If there has been an unexpected increase in demand for Australia's iron ore exports globally, the first thing to notice or realize is that, as a general rule, the importing agent must pay for the purchase of the goods in the currency of the exporter; that is, he must acquire this currency, in exchange for the currency of his country or market. As people outside of Australia purchase their currency, we have more demand for Australian currency, so high demand for a currency or a short supply of it will cause the price to rise. The supply and demand for a currency is tied to a number of interlocking factors including the country's monetary policy, the rate of inflation, and political and economic conditions.
So, since there is a price increase in the Australian currency, iron buyers will again have to see which country/industry maximizes their profits (and this is where it affects other industries as there is a price change, these profits or just continue as before.)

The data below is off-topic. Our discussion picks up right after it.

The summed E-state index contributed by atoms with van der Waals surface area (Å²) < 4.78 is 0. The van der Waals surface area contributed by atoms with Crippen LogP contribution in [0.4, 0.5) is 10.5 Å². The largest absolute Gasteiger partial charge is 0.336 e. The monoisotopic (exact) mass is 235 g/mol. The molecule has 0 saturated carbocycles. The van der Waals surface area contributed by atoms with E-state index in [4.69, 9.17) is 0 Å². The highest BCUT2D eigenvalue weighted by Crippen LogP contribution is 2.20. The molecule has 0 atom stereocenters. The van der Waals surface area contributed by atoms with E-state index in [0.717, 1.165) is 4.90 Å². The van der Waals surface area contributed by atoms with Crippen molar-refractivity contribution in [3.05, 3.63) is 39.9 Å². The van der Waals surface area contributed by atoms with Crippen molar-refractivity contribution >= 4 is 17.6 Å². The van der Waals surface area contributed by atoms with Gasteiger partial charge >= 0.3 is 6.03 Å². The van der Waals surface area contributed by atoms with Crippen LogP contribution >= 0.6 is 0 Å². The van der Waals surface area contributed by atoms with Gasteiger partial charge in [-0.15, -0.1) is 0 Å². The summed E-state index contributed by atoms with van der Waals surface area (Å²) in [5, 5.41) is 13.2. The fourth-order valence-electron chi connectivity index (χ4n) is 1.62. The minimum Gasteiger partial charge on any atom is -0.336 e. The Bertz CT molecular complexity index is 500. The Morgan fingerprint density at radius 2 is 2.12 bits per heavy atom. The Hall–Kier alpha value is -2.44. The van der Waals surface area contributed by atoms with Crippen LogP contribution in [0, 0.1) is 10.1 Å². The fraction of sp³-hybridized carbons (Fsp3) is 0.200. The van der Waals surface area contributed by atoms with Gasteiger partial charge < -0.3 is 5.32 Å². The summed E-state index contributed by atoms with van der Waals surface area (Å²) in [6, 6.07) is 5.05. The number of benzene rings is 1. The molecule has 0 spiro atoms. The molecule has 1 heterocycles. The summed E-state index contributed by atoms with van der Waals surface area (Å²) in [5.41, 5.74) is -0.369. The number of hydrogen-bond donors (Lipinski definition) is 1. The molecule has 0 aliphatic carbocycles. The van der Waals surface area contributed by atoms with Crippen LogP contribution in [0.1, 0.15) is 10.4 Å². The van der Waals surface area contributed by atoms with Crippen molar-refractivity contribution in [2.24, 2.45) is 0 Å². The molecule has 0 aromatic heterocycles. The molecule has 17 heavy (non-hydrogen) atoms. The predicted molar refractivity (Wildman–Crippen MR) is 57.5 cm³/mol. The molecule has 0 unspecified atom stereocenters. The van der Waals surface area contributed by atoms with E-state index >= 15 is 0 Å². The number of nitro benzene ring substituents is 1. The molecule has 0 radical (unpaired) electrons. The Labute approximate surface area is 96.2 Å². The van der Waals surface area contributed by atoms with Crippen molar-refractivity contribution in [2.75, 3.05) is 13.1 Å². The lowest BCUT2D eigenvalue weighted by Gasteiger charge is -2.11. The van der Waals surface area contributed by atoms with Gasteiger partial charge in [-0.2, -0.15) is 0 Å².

It should be noted that, after all, the most affected are Australian companies, since they lose buyers or stay as before, compared to other non-Australian companies that gain buyers or stay the same.
Domestic consumers will be affected by the central bank's response as they have to adjust the minimum wage, among others, due to their currency changes.
Your idea was on the right track, I hope it helps you and I'll be attentive to comments.